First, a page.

How to format a new hard drive on Windows 10

Windows 10 format hard drive with Disk Management
Windows 10 format hard drive with Disk Management (Image credit: Windows Central)

On Windows 10, when connecting a new internal or external hard drive, it's important to spend the time to format it before storing files. You want to do this to make sure that the drive is empty, working as expected, and free of malware that might otherwise harm the current setup and files. It's also important to format the storage to ensure that it's using the proper settings to avoid compatibility problems.

Whenever you format a hard drive, the data will be deleted, since part of the process includes purging the file system table that tracks the locations of the files written on disk. The process will then define the area where files will be stored, and a compatible file system (such as NTFS, FAT32, or exFAT) will be applied to organize the new content. The system will continue to detect the previous data, but it'll identify that information as available space to store new data.

Windows 10 includes many methods to format a hard drive, but using Disk Management is perhaps one of the best options for most users.

In this Windows 10 guide, we'll walk you through the steps to properly format a traditional hard drive or Solid-State Drive (SSD), whether it already has a partition or was never initialized.

How to format existing partition using Disk Management

When you're dealing with a drive that already has a partition, you can format the existing partition to delete its files and start with a clean storage.

To format a partition using Disk Management, use these steps:

  1. Open Start.
  2. Search for Create and format hard disk partitions and click the top result to open the Disk Management console.
  3. Right-click the new hard drive and select the Format option.

Source: Windows Central (Image credit: Source: Windows Central)
  1. In the "Value label" field, confirm a new name for the storage.
  2. Use the "File system" drop-down menu, and select the NTFS option (recommended for Windows 10).
  3. Use the "Allocation unit size" drop-down menu, and select the Default option.
  4. Check the Perform a quick format option.Quick tip: The quick format option wipes the drive fast, but it doesn't check for problems. On the other hand, when clearing the option, a full format will be performed, which not only wipes the drive clean, but it'll also check for bad sectors. It's an option that could take many hours depending on the size, but it's a good practice to make sure the drive is in working conditions.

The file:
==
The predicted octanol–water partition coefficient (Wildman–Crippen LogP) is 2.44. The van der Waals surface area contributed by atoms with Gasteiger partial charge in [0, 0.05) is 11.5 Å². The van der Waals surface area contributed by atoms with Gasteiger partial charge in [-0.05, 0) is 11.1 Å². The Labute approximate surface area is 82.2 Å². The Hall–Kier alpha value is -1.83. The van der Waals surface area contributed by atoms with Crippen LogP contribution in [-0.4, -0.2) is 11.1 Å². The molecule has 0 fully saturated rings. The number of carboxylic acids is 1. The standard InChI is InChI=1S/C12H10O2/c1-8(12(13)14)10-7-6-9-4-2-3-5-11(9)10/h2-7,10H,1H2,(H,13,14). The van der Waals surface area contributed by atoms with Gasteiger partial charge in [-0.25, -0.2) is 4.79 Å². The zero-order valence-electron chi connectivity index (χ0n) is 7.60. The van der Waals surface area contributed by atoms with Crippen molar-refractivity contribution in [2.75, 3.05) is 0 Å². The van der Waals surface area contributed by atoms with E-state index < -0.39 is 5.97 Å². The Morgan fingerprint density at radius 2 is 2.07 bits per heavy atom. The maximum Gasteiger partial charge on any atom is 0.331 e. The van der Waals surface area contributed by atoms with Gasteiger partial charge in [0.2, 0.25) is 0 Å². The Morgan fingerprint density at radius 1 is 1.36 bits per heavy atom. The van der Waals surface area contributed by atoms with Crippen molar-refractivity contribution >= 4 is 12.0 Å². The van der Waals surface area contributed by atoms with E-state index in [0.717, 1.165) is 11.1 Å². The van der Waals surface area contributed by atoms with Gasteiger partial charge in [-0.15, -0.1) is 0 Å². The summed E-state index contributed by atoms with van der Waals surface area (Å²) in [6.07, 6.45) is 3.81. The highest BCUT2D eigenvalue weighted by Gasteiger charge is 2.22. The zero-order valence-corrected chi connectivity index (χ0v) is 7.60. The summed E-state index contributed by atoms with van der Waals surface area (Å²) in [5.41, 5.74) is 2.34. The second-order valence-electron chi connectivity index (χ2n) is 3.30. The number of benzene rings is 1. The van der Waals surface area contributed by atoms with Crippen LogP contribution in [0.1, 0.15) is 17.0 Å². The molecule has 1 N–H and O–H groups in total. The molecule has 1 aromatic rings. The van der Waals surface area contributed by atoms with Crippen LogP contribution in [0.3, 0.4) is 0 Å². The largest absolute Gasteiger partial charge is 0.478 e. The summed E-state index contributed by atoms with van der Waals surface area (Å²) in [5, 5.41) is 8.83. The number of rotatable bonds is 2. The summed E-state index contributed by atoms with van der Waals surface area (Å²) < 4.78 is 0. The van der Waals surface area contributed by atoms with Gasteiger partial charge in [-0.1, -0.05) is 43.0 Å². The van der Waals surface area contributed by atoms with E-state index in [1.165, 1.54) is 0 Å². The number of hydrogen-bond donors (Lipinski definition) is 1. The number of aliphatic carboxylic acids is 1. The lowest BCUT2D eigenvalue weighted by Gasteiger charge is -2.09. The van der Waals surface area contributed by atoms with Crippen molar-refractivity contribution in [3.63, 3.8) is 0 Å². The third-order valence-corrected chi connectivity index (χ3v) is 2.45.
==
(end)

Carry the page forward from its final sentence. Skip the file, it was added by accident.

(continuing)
Source: Windows Central (Image credit: Source: Windows Central)
  1. Clear the Enable file and folder compression option.
  2. Click the OK button.
  3. Click the OK button again.

Once you complete the steps, the tool will format the selected partition on the drive, and then you can begin storing files.

How to create and format partition using Disk Management

In the case that you have a hard drive that was never partitioned and formatted, it will not appear in File Explorer, and you'll have to initialize, create a new partition, and then format it before you can use it.

Usually, you can tell a hard drive doesn't have a partition, because it will not appear in File Explorer, and on Disk Management, it'll show up as unallocated space.

To set up a new hard drive with raw space on Windows 10, use these steps:

  1. Open Start.
  2. Search for Create and format hard disk partitions and click the top result to open the Disk Management console.
  3. Right-click the hard drive marked as "Unknown" and "Not Initialized" and select the Initialize Disk option.

Source: Windows Central (Image credit: Source: Windows Central)
  1. Under the "Select disks" section, check the disk to initialize.
  2. Select the partition style:
    • Master Boot Record (MBR) for hard drives smaller than 2TB in size.
    • GUID Partition Table (GPT) for hard drives larger than 2TB in size.

Source: Windows Central (Image credit: Source: Windows Central)
  1. Click the OK button.
  2. Right-click the Unallocated space part of the storage, and select the New Simply Value option.

Source: Windows Central (Image credit: Source: Windows Central)
  1. Click the Next button.
  2. Under the "Simple volume size in MB" section, leave the default size if you're planning to use the entire hard drive to store files. Otherwise, specify the amount of space in megabytes you want to allocate for the partition.

Source: Windows Central (Image credit: Source: Windows Central)
  1. Click the Next button.
  2. Use the "Assign the following drive letter" drop-down menu to select a new drive letter.

Source: Windows Central (Image credit: Source: Windows Central)
  1. Click the Next button.
  2. Use the "File system" drop-down menu, and select the NTFS option (recommended for Windows 10).
  3. Use the "Allocation unit size" drop-down menu, and select the Default option.
  4. In the "Value label" field, type a descriptive name for the storage.
  5. Check the Perform a quick format option.Quick tip: To perform a full format that includes a disk check, clear the quick format option. If you use the full format option, remember that it can take many hours to complete depending on the size.